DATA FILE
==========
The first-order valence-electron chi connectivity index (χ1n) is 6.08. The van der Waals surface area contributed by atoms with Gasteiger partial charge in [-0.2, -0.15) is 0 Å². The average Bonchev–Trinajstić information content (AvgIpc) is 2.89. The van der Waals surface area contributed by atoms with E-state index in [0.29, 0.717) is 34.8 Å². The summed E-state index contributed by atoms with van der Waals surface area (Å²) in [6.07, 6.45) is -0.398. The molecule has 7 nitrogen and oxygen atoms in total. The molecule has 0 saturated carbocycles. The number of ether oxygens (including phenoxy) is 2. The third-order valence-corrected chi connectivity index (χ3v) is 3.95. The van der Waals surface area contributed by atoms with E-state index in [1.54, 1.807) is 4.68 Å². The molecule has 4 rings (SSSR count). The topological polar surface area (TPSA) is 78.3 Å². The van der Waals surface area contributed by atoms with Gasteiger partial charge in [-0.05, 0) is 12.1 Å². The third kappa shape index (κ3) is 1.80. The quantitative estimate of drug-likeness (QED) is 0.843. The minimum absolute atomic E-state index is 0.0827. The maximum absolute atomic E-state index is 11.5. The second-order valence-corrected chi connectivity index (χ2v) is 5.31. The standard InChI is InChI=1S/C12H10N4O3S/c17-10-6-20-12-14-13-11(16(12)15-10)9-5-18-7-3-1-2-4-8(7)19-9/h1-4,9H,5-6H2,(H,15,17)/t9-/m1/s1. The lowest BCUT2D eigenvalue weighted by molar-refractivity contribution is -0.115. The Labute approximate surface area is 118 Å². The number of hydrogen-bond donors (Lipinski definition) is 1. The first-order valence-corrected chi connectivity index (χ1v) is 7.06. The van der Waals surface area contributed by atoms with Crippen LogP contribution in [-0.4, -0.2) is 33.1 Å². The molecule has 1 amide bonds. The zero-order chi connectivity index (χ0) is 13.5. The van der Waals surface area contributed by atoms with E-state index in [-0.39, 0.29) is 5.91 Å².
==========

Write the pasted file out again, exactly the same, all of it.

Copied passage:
The first-order valence-electron chi connectivity index (χ1n) is 6.08. The van der Waals surface area contributed by atoms with Gasteiger partial charge in [-0.2, -0.15) is 0 Å². The average Bonchev–Trinajstić information content (AvgIpc) is 2.89. The van der Waals surface area contributed by atoms with E-state index in [0.29, 0.717) is 34.8 Å². The summed E-state index contributed by atoms with van der Waals surface area (Å²) in [6.07, 6.45) is -0.398. The molecule has 7 nitrogen and oxygen atoms in total. The molecule has 0 saturated carbocycles. The number of ether oxygens (including phenoxy) is 2. The third-order valence-corrected chi connectivity index (χ3v) is 3.95. The van der Waals surface area contributed by atoms with E-state index in [1.54, 1.807) is 4.68 Å². The molecule has 4 rings (SSSR count). The topological polar surface area (TPSA) is 78.3 Å². The van der Waals surface area contributed by atoms with Gasteiger partial charge in [-0.05, 0) is 12.1 Å². The third kappa shape index (κ3) is 1.80. The quantitative estimate of drug-likeness (QED) is 0.843. The minimum absolute atomic E-state index is 0.0827. The maximum absolute atomic E-state index is 11.5. The second-order valence-corrected chi connectivity index (χ2v) is 5.31. The standard InChI is InChI=1S/C12H10N4O3S/c17-10-6-20-12-14-13-11(16(12)15-10)9-5-18-7-3-1-2-4-8(7)19-9/h1-4,9H,5-6H2,(H,15,17)/t9-/m1/s1. The lowest BCUT2D eigenvalue weighted by molar-refractivity contribution is -0.115. The Labute approximate surface area is 118 Å². The number of hydrogen-bond donors (Lipinski definition) is 1. The first-order valence-corrected chi connectivity index (χ1v) is 7.06. The van der Waals surface area contributed by atoms with Crippen LogP contribution in [-0.4, -0.2) is 33.1 Å². The molecule has 1 amide bonds. The zero-order chi connectivity index (χ0) is 13.5. The van der Waals surface area contributed by atoms with E-state index in [-0.39, 0.29) is 5.91 Å².